The occasion is special for a parent whose child is ready to pick a college. In this case it’s my Colorado granddaughter, Rachael, on a two day visit to south Florida in order to check out the territory. The University of Miami is one of her top choices. I’m elected to squire her around town, so first things first: let’s put up at a great hotel and knock the kid’s socks off. (Opening photo: EPIC's elliptical 54 story structure houses 411 guest rooms and suites with stunning Miami views.)
The Epic features commissioned fine art like the
"Constant Chain" of Polish sculptor Xawery Wolski.
No problem picking the hotel. I book us into the Epic, a new Kimpton property in downtown Miami. Nestled among skyscrapers with fabulous views of the harbor, the Epic appears to be fast earning a rep as one of the glamor spots in town.
From the moment we sweep through the entrance I’m primed to introduce my back-packing western gal to big time elegance.
“Nice lobby,” she notes, gazing around at objets d’art in the cool, greystone foyer.
EPIC's elegant urban chic lobby.
“You bet.” I decide to let the place speak for itself.
Notwithstanding the elliptical 54 story structure housing 411 guest rooms, Epic considers itself a “boutique” in the tradition of Kimpton hotels. This appellation depends upon on the staff’s ability to provide the personalized service of a much smaller inn. How do they pull it off? I imagine it has something to do with the comprehensive training program required of all Kimpton personnel.
Our 32nd floor one-bedroom suite is a rich interplay of warm woods and fabric—spacious bath, flat screen TV, and free internet access. Then there’s the big walk-out balcony opening onto the busy harbor and Biscayne Bay.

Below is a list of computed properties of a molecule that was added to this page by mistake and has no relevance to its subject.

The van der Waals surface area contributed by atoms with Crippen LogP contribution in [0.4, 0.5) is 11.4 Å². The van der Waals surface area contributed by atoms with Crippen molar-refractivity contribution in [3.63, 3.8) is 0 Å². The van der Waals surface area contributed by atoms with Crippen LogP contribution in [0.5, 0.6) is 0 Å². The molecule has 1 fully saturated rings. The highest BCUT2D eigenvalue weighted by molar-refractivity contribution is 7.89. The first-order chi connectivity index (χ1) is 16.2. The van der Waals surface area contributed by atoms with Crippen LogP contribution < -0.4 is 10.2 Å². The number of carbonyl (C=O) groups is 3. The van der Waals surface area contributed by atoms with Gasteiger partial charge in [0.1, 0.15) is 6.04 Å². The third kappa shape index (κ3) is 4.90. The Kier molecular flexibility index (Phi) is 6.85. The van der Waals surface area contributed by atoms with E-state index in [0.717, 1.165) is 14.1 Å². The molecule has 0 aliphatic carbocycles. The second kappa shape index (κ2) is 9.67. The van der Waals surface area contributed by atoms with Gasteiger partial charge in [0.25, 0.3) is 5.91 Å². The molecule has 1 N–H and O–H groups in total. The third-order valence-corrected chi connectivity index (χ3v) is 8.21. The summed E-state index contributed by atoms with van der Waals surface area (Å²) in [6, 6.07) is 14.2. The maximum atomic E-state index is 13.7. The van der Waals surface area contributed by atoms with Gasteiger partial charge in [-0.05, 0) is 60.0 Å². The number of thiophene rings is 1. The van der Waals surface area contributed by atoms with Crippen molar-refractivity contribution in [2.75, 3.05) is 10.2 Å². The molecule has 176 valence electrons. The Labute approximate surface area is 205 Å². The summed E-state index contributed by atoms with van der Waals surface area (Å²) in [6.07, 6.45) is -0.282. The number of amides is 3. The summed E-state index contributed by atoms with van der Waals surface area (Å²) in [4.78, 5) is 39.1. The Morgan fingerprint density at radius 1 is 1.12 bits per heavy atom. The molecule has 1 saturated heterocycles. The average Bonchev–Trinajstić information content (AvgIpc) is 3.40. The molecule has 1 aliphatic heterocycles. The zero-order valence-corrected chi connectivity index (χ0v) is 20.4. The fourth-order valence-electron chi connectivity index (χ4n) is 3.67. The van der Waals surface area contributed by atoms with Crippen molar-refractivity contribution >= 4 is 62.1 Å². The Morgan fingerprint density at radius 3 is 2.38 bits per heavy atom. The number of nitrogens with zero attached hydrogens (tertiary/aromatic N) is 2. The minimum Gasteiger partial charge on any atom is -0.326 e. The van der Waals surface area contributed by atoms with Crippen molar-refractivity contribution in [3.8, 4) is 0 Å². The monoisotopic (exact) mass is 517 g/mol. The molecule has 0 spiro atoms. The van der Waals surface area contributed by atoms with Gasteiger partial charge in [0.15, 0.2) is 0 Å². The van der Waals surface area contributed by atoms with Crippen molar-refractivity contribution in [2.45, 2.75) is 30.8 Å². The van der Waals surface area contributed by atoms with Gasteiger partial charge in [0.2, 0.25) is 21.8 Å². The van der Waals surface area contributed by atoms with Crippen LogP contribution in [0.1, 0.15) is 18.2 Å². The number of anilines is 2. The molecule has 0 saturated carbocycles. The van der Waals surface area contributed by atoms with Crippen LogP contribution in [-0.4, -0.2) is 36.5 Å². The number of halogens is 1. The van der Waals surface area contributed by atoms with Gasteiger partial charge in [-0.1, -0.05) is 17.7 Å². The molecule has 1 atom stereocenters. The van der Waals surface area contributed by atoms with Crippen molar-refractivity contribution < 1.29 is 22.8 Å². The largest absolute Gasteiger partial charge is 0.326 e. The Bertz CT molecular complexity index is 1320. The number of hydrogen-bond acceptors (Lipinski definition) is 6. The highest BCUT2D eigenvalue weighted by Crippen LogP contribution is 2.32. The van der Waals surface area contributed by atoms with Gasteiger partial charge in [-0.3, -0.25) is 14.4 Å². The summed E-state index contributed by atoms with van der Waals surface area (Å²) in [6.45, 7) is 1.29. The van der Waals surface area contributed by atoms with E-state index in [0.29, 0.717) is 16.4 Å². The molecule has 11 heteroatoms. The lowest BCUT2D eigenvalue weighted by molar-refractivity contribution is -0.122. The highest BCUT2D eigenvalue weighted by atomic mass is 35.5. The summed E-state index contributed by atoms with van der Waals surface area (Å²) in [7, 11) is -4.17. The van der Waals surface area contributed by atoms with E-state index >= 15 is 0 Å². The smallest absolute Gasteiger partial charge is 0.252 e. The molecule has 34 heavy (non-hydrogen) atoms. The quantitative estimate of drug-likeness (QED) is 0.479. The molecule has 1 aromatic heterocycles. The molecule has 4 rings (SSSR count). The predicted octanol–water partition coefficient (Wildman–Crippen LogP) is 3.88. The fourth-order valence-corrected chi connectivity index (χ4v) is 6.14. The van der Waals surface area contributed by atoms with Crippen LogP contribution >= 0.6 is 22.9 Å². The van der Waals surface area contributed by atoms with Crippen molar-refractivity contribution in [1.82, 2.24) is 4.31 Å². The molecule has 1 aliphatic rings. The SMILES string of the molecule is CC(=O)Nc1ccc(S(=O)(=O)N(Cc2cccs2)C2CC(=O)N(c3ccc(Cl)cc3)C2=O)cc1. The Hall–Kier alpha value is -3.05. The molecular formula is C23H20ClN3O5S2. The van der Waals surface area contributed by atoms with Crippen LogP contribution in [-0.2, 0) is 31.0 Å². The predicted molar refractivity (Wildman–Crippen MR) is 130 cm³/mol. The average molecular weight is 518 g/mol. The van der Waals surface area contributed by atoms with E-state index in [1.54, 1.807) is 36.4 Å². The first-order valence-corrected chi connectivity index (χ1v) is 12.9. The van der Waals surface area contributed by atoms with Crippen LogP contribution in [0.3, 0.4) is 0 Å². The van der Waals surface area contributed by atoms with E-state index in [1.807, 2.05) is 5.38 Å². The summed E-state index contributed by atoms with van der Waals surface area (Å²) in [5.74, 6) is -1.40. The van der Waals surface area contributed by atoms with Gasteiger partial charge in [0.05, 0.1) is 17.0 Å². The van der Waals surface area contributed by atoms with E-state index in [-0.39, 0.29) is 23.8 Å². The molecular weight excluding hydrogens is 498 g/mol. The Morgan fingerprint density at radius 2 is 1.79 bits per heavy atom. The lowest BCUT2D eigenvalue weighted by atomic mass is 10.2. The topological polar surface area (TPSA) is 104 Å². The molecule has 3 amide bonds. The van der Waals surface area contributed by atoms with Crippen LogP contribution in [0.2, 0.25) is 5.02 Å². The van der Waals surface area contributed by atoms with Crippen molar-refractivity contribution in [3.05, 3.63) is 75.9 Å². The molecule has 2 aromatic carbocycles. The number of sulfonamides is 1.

“Nice view!” says Rachael. Right on.
Our balcony happens to provide a look straight down to the sparkling pool on the 16h floor. Of course we nip down for a swim. And since it’s five o’clock, I’m drawn to the wine and hors ‘d oeuvres Epic lays out on the pool-side terrace. This complimentary cocktail hour—a trademark of Kimpton hotels—features a zesty Prosecco for starters, then a sampling of northern Italian reds and whites along with lovely trays of fruit and prosciutto.
The 16th floor wrap-around pool deck is unique.
Rachael swims a few laps, then drapes herself on a chaise longue to grab the friendly rays of a May afternoon.
“Aren’t you hungry?” I wonder.
“Not yet. I’m listening to those French people in the cabana.”
“I didn’t know you’d learned French.”
“Oh, I haven’t. I just like listening to it.”
I’m looking forward to dinner at Area 31, Epic’s al fresco restaurant which features Mediterranean-style seafood with splendid views of the city.